China 'threatens' Turkey, shuts down consulate, over Uighur criticism

China 'threatens' Turkey, shuts down consulate, over Uighur criticism
2 min read
02 March, 2019
China has threatened Turkey with 'economic' consequences if it keeps criticising Beijing’s treatment of Uighur Muslims in its far western Xinjiang region
The plight of China's Muslim Uighur minority is gaining global attention [Getty]
China has threatened Turkey with 'economic' consequences if it keeps criticising Beijing’s treatment of Uighur Muslims in its far western Xinjiang region, days after the Chinese government shut down its general consulate in Turkey’s third biggest city in an apparent punitive move.

The threats were made by China’s envoy to Ankara on Friday, saying Turkey risks jeopardising economic ties with his government if it persists in its criticism of its internal policies.

“There may be disagreements or misunderstandings between friends but we should solve them through dialogue. Criticising your friend publicly everywhere is not a constructive approach,” said Deng Li, Beijing’s top diplomat to Ankara.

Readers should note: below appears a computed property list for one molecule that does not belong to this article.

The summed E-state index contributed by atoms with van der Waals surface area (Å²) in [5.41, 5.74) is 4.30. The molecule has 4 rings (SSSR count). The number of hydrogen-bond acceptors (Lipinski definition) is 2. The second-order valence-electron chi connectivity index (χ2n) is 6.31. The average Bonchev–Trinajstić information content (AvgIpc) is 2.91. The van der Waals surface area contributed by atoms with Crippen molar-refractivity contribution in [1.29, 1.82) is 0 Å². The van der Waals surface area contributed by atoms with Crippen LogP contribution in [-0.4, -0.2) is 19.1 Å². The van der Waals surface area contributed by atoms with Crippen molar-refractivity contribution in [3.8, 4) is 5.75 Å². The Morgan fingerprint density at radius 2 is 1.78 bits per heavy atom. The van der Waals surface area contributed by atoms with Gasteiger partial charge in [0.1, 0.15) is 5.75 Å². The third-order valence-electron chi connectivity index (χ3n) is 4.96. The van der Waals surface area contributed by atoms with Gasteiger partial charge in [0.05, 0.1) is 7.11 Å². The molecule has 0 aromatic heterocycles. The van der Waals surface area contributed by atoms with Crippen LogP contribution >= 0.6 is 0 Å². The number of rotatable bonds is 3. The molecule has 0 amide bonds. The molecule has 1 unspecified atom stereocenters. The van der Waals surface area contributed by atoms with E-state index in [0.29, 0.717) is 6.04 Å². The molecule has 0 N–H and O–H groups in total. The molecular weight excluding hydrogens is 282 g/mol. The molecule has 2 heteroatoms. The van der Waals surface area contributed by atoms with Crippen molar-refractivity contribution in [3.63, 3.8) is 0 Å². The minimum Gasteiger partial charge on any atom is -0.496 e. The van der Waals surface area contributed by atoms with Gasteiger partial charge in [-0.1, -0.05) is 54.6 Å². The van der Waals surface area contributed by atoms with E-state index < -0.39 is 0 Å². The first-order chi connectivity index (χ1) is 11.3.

“If you choose a non-constructive path, it will negatively affect mutual trust and understanding and will be reflected in commercial and economic relations,” Deng, speaking through a translator, told Reuters in interview.

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This comes as China is seeking to expand investments in Turkey, including in mega infrastructure projects, although the row over Xinjiang could now affect these efforts.

"The most important issue between countries are mutual respect,” he said. “Would you stay friends if your friend criticised you publicly every day?"

In February, Turkey broke its silence over the treatment of China’s Muslim Uighurs, who share cultural ties with Turkey, saying more than one million people faced arbitrary arrest, torture and political brainwashing in Chinese internment camps in Xinjiang.

Turkey’s Foreign Minister Mevlut Cavusoglu repeated Ankara’s concern at a United Nations meeting this week, calling on China to respect human rights and freedom of religion.

China has denied accusations of mistreatment and deems criticism at the United Nations to be interference in its sovereignty. Beijing claims the camps are re-education and training facilities that have stopped attacks previously blamed on Islamist militants and separatists.

On Tuesday, in an apparent punitive move against Turkey, the Chinese government shut down its general consulate in Izmir, Turkey’s third biggest city.

"The Chinese side has decided to temporarily shut down its Izmir General-Consulate as of Feb. 28, 2019, as part of general arrangements with regard to its embassies and consulates abroad,” a government statement said.

China also issued a travel advisory advising its citizens against travelling to Turkey.